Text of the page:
Flines Abbey

Flines Abbey (French: Abbaye de Flines; also L'Honneur Notre-Dame de Flines) was a Cistercian nunnery in Flines-lez-Raches near Douai, in the Nord department of France. It was founded in about 1234 by Countess Margaret of Flanders, and served as the burial place not only of Margaret in 1278 but of Margaret's husband William II of Dampierre (body transferred to Saint-Dizier in 1257) and their son Guy, Count of Flanders (1304), as well as of Guy's wives Matilda of Béthune (1263) and Isabelle of Luxembourg (1298).[1]

Flines Abbey from the south, in the cartulary of the Duke of Croÿ (probably 1603)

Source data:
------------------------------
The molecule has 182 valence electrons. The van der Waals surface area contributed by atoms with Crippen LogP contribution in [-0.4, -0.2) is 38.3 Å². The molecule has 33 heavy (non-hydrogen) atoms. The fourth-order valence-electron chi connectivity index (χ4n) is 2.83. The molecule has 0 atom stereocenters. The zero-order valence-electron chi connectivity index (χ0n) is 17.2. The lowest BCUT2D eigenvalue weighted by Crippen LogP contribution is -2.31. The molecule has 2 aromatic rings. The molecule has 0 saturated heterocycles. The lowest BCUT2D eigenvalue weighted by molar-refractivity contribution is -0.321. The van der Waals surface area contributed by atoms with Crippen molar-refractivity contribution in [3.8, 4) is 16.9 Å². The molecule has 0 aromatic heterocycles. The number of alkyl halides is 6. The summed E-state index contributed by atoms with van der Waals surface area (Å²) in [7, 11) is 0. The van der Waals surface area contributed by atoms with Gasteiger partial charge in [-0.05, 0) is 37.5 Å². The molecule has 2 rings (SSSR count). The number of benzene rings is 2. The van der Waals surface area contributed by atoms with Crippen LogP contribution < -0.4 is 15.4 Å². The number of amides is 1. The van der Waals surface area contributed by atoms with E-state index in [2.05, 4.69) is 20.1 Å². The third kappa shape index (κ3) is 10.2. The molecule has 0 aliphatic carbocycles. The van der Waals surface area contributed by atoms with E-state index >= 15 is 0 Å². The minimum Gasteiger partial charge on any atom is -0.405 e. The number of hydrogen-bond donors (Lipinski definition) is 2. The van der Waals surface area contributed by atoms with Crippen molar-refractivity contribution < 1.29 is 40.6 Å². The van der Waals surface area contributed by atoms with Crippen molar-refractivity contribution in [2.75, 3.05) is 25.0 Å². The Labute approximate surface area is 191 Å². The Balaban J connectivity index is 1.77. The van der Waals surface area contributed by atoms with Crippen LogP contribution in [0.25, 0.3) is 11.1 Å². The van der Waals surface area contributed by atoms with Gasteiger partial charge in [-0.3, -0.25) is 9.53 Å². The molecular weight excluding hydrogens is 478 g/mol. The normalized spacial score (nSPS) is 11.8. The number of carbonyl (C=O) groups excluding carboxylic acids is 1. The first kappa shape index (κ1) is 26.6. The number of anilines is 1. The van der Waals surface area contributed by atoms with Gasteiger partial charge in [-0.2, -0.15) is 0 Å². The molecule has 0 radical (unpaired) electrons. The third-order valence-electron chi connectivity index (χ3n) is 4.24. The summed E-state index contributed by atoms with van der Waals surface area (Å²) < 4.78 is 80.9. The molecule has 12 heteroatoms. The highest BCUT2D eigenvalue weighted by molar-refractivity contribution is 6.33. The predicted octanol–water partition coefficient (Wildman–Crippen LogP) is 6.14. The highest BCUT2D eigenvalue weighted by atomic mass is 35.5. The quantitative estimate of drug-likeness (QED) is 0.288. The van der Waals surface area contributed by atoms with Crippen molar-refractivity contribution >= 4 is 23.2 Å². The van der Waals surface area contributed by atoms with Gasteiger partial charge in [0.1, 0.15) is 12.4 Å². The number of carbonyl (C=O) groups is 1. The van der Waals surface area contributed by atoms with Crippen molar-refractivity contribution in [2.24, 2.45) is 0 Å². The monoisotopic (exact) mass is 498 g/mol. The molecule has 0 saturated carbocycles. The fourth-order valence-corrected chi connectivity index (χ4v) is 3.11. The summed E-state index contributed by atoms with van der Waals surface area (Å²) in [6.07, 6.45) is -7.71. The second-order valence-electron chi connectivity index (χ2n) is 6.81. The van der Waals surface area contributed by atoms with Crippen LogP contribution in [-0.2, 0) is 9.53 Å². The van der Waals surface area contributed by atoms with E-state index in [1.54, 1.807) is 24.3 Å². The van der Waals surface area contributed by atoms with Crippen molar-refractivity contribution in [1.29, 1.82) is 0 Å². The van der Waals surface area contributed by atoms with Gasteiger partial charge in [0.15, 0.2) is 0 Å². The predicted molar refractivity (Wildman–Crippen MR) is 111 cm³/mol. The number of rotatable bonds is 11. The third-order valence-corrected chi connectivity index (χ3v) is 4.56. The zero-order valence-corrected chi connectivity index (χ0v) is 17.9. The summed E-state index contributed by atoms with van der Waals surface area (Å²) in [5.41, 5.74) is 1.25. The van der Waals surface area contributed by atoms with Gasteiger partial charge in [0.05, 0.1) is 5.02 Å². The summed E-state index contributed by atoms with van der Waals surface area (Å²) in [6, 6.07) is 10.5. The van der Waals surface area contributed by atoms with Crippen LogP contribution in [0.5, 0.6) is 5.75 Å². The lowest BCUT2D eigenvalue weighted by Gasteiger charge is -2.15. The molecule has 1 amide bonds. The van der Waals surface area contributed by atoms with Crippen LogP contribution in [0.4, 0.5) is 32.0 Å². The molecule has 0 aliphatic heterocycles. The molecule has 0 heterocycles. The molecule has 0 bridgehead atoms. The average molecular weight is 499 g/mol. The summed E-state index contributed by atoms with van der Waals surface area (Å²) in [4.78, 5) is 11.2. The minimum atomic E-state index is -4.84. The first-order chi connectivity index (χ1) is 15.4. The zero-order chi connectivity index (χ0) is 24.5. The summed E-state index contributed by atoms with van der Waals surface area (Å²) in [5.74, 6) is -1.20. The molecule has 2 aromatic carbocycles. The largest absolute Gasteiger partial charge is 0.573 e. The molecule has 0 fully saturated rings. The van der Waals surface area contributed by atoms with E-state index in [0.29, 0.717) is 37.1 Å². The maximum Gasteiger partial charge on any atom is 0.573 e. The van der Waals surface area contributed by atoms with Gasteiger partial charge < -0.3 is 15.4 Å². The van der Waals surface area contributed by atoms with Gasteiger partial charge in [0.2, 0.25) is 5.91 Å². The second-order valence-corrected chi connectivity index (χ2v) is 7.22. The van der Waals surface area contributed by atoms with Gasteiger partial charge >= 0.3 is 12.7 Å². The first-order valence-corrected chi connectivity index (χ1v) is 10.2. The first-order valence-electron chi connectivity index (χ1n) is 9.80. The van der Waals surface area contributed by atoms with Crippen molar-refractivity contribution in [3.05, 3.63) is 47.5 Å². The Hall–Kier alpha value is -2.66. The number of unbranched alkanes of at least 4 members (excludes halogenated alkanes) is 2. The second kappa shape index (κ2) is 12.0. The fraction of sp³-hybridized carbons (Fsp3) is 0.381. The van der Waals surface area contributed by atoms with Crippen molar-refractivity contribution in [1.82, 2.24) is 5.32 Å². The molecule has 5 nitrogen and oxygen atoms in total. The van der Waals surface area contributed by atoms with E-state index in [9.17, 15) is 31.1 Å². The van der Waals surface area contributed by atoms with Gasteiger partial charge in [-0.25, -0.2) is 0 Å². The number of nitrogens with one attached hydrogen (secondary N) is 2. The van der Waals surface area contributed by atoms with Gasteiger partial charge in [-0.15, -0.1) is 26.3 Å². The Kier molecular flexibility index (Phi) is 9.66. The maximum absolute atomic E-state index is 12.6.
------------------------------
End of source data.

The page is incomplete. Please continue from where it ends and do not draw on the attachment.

The abbey owned farms in Faumont, Nomain, Coutiches, Cantin, Lambersart and Howardries (Belgium). It was destroyed in the French Revolution; the last remains disappeared in the middle of the 19th century.[1]


  1. ^ a b Monseigneur Hautcœur, 1874 (new edition 1909): Histoire de l'abbaye de Flines. Lille: Quarré

Further readingEdit

  • Bernadette Barrière and Marie-Elisabeth Montulet-Henneau (eds.), 2001: Cîteaux et les femmes. Architectures et occupation de l'espace dans les monastères féminins. Modalités d'intégration et de contrôle des femmes dans l'Ordre. Les moniales cisterciennes aujourd'hui. Créaphis éditions: Grâne (transactions of a colloquium in 1998)
  • Cistercian Sites in Europe, 2012: Charte Européenne des Abbayes et Sites Cisterciens, p. 62

External linksEdit

Coordinates: 50°25′24″N 3°10′21″E / 50.42333°N 3.17250°E / 50.42333; 3.17250